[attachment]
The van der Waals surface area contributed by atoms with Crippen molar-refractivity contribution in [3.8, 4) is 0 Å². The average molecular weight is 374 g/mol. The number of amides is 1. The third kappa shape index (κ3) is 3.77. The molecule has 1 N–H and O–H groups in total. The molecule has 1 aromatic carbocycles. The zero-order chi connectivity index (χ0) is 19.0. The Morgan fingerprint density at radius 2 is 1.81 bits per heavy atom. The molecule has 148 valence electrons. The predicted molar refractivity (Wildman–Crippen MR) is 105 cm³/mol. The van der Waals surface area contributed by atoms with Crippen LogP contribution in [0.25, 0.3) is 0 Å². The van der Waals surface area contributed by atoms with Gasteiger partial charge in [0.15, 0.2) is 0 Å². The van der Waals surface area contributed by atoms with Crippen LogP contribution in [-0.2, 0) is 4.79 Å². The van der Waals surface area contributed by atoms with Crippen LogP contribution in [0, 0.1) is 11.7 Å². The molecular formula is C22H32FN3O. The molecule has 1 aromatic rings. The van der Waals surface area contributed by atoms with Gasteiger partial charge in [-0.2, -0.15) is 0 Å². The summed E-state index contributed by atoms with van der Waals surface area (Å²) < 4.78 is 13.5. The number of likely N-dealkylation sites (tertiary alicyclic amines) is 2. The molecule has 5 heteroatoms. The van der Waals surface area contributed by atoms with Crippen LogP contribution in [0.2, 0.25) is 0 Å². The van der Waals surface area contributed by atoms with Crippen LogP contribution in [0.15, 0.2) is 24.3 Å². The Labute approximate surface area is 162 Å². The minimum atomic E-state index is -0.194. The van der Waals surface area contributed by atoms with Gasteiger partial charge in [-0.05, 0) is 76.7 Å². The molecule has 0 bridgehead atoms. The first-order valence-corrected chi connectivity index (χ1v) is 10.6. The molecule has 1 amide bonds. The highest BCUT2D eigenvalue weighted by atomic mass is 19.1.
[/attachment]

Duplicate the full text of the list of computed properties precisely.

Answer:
The van der Waals surface area contributed by atoms with Crippen molar-refractivity contribution in [3.8, 4) is 0 Å². The average molecular weight is 374 g/mol. The number of amides is 1. The third kappa shape index (κ3) is 3.77. The molecule has 1 N–H and O–H groups in total. The molecule has 1 aromatic carbocycles. The zero-order chi connectivity index (χ0) is 19.0. The Morgan fingerprint density at radius 2 is 1.81 bits per heavy atom. The molecule has 148 valence electrons. The predicted molar refractivity (Wildman–Crippen MR) is 105 cm³/mol. The van der Waals surface area contributed by atoms with Crippen LogP contribution in [0.25, 0.3) is 0 Å². The van der Waals surface area contributed by atoms with Gasteiger partial charge in [0.15, 0.2) is 0 Å². The van der Waals surface area contributed by atoms with Crippen LogP contribution in [-0.2, 0) is 4.79 Å². The van der Waals surface area contributed by atoms with Crippen LogP contribution in [0, 0.1) is 11.7 Å². The molecular formula is C22H32FN3O. The molecule has 1 aromatic rings. The van der Waals surface area contributed by atoms with Gasteiger partial charge in [-0.2, -0.15) is 0 Å². The summed E-state index contributed by atoms with van der Waals surface area (Å²) < 4.78 is 13.5. The number of likely N-dealkylation sites (tertiary alicyclic amines) is 2. The molecule has 5 heteroatoms. The van der Waals surface area contributed by atoms with Crippen LogP contribution in [0.2, 0.25) is 0 Å². The van der Waals surface area contributed by atoms with Crippen LogP contribution in [0.15, 0.2) is 24.3 Å². The Labute approximate surface area is 162 Å². The minimum atomic E-state index is -0.194. The van der Waals surface area contributed by atoms with Gasteiger partial charge in [-0.05, 0) is 76.7 Å². The molecule has 0 bridgehead atoms. The first-order valence-corrected chi connectivity index (χ1v) is 10.6. The molecule has 1 amide bonds. The highest BCUT2D eigenvalue weighted by atomic mass is 19.1.